Dedicated Le’ilui Nishmat
Daniel ben Aishe, Danny Zirdok, A'H,
by The Zirdok Family.
Parashat Vayera illustrates the concept of hachnasat orchim—hospitality which Avraham Avinu demonstrated often. He was a master of kindness and a host that went above and beyond. Rabbi Frand quotes Rav Nisson Alpert, ZT’L, who offered beautiful insight into the mitzvah of hachnasat orchim, which can be derived from this parasha. Rashi explains that to provide Avraham some respite from guests after his recent milah, G-d made it an exceptionally hot day so that no one would be traveling on the roads. However, Avraham was distressed that he had no guests to offer his hospitality. Therefore, G-d sent him three angels in disguise. Avraham welcomed the unfamiliar men into his home with open arms, slaughtering an animal for each of his guests, so they can all have individual portions of luxurious cuts of meat.
Angels are completely spiritual beings who could not eat the meal that Avraham provided for them. They only pretended to eat the food. If Avraham was so distressed from his lack of guests to feed, why did Hashem send him guests who did not have that capability? Hashem could have made a thunderstorm to lower the temperature, a poor person would have inevitably come down the road, and Avraham would have invited him in for a meal. This seems more logical than wasting Avraham’s supreme efforts to prepare a gourmet meal for angels who only pretended to eat!
This incident teaches us about the nature of hospitality. Contrary to what we may think, hachnasat orchim is not so much for the benefit of the guests. Rather, it’s for the benefit of the host! It didn’t matter that they didn’t eat, the point was that Avraham needed to serve them. The mitzvah of welcoming guests is directed at the giver, not the receiver. Hashem has His ways regarding charity and acts of kindness. If someone needs food, G-d will get it to him. If an individual or an institution needs money, G-d will ensure they are taken care of. But He assigns the actual task of giving to those who will benefit from the act the most.
Unfortunately, there is no shortage of people who need assistance with food, shelter, or financials. The only question is to whom Hashem will grant the merit to do the chessed. Thus, the primary example of hachnasat orchim in the Torah is the story of Avraham feeding the angels, who did not even need food because they weren’t human. We must always remember that we are the ones who need this mitzvah. The guest is doing us a favor, not the other way around.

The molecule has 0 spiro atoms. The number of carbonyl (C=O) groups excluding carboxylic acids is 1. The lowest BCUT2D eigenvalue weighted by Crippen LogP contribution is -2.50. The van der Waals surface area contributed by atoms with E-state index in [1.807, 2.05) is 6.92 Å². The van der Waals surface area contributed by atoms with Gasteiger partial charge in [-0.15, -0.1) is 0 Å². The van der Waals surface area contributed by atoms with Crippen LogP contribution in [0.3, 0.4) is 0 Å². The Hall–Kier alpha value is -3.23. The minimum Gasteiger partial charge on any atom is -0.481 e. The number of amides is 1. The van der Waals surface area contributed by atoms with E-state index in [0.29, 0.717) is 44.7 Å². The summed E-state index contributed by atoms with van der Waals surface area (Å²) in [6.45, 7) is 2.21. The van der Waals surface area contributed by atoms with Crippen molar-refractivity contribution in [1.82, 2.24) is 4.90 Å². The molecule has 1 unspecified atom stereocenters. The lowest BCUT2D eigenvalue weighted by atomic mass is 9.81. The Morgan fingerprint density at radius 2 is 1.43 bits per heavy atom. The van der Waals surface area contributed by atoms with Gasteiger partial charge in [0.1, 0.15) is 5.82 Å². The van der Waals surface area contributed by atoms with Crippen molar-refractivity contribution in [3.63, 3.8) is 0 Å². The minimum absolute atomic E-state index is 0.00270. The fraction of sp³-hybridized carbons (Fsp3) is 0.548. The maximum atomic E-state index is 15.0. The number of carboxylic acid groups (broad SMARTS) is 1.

The Jewish people have the chessed gene directly passed down through the generations from Avraham. All Jews have an innate need to help others, from the more secular Jews who give generous donations to fund hospitals, to the endless list of community chessed organizations like Hatzalah, Sephardic Bikur Holim, and the Sephardic Food Fund.
When a person carries out great deeds, Hashem shows himself to that person to acknowledge that individual for recognizing Hashem in a difficult time. I can personally remember many times when I did something difficult, and Hashem showed His Hand to me in a way that I was able to clearly understand. One time, a rabbi who needed to raise money for his yeshivah came to visit me in my office. He asked me for an amount that I felt was more than I would be able to give. But I felt deeply for his cause, so I decided to push myself to accommodate his request. I distinctly remember going back from the conference room where we were meeting to my office to get my checkbook. It was at that exact moment that a call came in from a person whom I’d been speaking to about purchasing life insurance. I picked up the phone and the person calling said: “Hi Jack, I’m ready to buy that insurance policy we’ve been discussing. When can we meet?” Right then, I saw clearly how Hashem rewarded me on the spot for doing that mitzvah. The connection was so obvious to me. Hashem wants to show us that because we did something difficult for us in order to fulfill His Will, we will be rewarded.
We learn from Avraham Avinu and from all these acts that he did, to show our faith in Hashem so that He will acknowledge our efforts. This week’s Zohar takes it a step even further and says that if chas veshalom there’s a decree on someone, Hashem will send him a poor person at a precise moment to give him a merit, so that he might be saved from a possible disaster.
Rabbi Biderman told a story in Torah Wellsprings about a wealthy Jewish businessman who wanted to give some charity so he will have merit in Olam Habah. The wealthy Jew decided to give his money to a pauper who was without any trace of hope.
He began speaking with paupers, asking them how they manage, and none of them had lost hope. One was relying on a wealthy uncle who might help him. Another is planning to find a job, etc. He became frustrated. “Can't I find someone who has lost hope?” Then he saw someone dressed in rags, sitting on top of a garbage
heap, rummaging for something to eat. Can there be anyone poorer than him? he thought. This person has certainly lost all hope.
He gave him a hundred silver coins. The pauper asked, “Why did you give me so much money?” The wealthy man said, “I made a vow that I will give a lot of money to the pauper who has lost all hope.” The pauper replied,
“Only a fool loses hope. I didn’t lose hope. I trust in Hashem, Who “raises the poor out of the garbage heap (Tehillim 113:7). If Hashem wills it, nothing can prevent Him from making me wealthy.”